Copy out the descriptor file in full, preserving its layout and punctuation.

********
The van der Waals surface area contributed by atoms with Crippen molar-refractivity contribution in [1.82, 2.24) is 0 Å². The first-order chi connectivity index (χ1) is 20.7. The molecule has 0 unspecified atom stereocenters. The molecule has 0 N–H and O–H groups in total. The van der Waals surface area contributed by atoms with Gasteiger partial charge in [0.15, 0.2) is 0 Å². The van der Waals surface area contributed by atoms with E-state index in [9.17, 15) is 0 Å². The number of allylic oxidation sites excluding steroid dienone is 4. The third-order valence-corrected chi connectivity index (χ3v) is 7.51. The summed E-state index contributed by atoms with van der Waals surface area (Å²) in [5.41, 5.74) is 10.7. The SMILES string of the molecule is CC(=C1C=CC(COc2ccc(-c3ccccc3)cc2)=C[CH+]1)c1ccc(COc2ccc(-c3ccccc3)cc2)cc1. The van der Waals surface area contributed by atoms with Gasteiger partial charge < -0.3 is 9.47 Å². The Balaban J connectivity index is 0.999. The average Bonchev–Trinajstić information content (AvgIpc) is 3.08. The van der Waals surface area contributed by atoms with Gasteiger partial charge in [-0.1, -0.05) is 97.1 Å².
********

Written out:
The van der Waals surface area contributed by atoms with Crippen molar-refractivity contribution in [1.82, 2.24) is 0 Å². The first-order chi connectivity index (χ1) is 20.7. The molecule has 0 unspecified atom stereocenters. The molecule has 0 N–H and O–H groups in total. The van der Waals surface area contributed by atoms with Gasteiger partial charge in [0.15, 0.2) is 0 Å². The van der Waals surface area contributed by atoms with E-state index in [9.17, 15) is 0 Å². The number of allylic oxidation sites excluding steroid dienone is 4. The third-order valence-corrected chi connectivity index (χ3v) is 7.51. The summed E-state index contributed by atoms with van der Waals surface area (Å²) in [5.41, 5.74) is 10.7. The SMILES string of the molecule is CC(=C1C=CC(COc2ccc(-c3ccccc3)cc2)=C[CH+]1)c1ccc(COc2ccc(-c3ccccc3)cc2)cc1. The van der Waals surface area contributed by atoms with Gasteiger partial charge < -0.3 is 9.47 Å². The Balaban J connectivity index is 0.999. The average Bonchev–Trinajstić information content (AvgIpc) is 3.08. The van der Waals surface area contributed by atoms with Gasteiger partial charge in [-0.1, -0.05) is 97.1 Å².